edge hd collimating dillema?
Posted 16 February 2011 - 12:06 AM
Posted 16 February 2011 - 08:07 AM
Posted 16 February 2011 - 08:42 AM
Posted 16 February 2011 - 09:26 AM
Thou I'm not at all sure if the secondary mirror will "fall" into the primary if all 3 screws are removed. I do know the sec mirror does sag or hang on the other two screws when removing one of them making it extremely hard to put another screw back in the hole. I had to hold the entire correcter plate assembly upside down to be able to thread in the replacement screw!
I changed out the 3 Phillip's screws and replaced them with 3, #3 x 1/2inch metric SS socket-head cap screws. Best thing I could have done. BUT, to do this job, removed the corrector plate and worked on it on my desk. I was afraid the secondary might come loose and fall out as well.
In the process, did clean both mirrors, but won't go into this now.
Here is how I re-collimated my 9.25 EdgeHD.
File: TIB-038 - SCT Collimation Basics.txt
Title: SCT Collimation Basics for the C-9.25 EdgeHD SCT
Note: This procedure applies to the C-9.25 EdgeHD but can be used with any similar SCT.
This will help you determine which of the three collimation screws to turn to
achieve perfect collimation in the least amount of time.
1. Set up scope aimed at Polaris and cool down for 2 hours before starting.
(or use another star with your mounts tracking on)
2. With a TV 15mm Plossl, (156x) turn focus knob CW to make a defocused star image
OUTSIDE of focus. Then turn focus knob 1 turn CCW to "set" the mirror position as to
prevent any image shift.
The CCW turning PUSHES the mirror UP the tube into focus and holds it there.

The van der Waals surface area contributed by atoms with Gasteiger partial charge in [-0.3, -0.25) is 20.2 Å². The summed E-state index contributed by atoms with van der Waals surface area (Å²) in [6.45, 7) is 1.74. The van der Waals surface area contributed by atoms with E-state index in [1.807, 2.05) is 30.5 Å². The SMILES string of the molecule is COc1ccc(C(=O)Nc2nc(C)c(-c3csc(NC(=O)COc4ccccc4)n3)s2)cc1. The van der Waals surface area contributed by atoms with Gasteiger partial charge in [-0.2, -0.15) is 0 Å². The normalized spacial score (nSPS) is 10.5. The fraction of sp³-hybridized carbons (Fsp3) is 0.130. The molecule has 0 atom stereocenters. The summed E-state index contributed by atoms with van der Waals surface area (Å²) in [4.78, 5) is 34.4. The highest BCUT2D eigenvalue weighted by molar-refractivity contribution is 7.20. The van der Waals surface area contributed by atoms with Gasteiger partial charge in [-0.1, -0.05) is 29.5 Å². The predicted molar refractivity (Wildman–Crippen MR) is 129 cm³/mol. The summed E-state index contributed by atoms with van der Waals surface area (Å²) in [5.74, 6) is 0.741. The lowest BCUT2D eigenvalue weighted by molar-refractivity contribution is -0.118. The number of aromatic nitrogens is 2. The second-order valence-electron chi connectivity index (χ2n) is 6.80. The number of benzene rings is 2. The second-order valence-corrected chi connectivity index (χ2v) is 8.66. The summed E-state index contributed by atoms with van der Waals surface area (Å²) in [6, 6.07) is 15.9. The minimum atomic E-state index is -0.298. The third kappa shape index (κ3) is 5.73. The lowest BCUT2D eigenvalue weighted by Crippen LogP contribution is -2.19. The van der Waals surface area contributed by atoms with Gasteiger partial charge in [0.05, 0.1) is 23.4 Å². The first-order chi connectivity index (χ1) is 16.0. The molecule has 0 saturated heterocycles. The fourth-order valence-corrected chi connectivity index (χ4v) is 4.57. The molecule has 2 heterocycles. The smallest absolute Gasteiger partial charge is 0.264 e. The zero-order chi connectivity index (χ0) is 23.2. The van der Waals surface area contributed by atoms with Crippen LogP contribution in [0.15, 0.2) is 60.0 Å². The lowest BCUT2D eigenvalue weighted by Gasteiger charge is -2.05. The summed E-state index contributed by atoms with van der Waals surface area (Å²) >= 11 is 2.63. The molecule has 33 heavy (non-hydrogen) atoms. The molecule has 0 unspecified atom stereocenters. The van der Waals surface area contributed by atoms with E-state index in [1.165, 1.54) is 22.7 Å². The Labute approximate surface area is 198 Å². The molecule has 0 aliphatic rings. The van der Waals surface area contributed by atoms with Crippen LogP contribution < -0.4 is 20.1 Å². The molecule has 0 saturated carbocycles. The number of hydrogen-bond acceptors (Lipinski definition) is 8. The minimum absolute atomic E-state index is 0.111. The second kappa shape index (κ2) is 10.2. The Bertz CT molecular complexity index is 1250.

A CW turn PULLS the mirror DOWN into focus, but due to the slop in the system,
will not stay at your desired focus. Failure to turn CCW into focus for collimation
will result in your forever "chasing" after the correct collimation!
The mirror is now in the correct viewing or defocused star collimation position.
3. Now, observe the defocused image. The dark center spot is the shadow of the
secondary mirror and should be centered in a perfectly collimated SCT using a
high power eyepiece.
4. Now, while observing a defocused star image that's centered in the eyepiece,
take one hand and place it on the top edge of the scope so your fingers show up in
the eyepiece image. Do not touch the corrector! Now slide your hand around the edge
of the tube to where the shadow of the secondary is closest to the edge of the
defocused star at the point of the thinnest part or skewed area of the defocused star.
Locate the collimation screw closest to your hand. This is the screw to adjust first.
5. Use the hand control buttons to move the de-focused star image to the edge of the
field of view, in the same direction that the central obstruction of the star image
is skewed or the thinnest part. In other words, put the edge of the part of the
skewed image at the edge of the FOV.
6. While looking through the eyepiece, use an Allen wrench to turn the collimation
screw in the direction that moves the defocused star image TOWARDS the center of
If the star image moves out of the field of view in the direction that the central
shadow is skewed, than you are turning the collimation screw the wrong way.
7. Continue this procedure until perfect collimation is achieved.
NOTE: These instructions work like a charm and are taken directly from Celestron procedure, etc.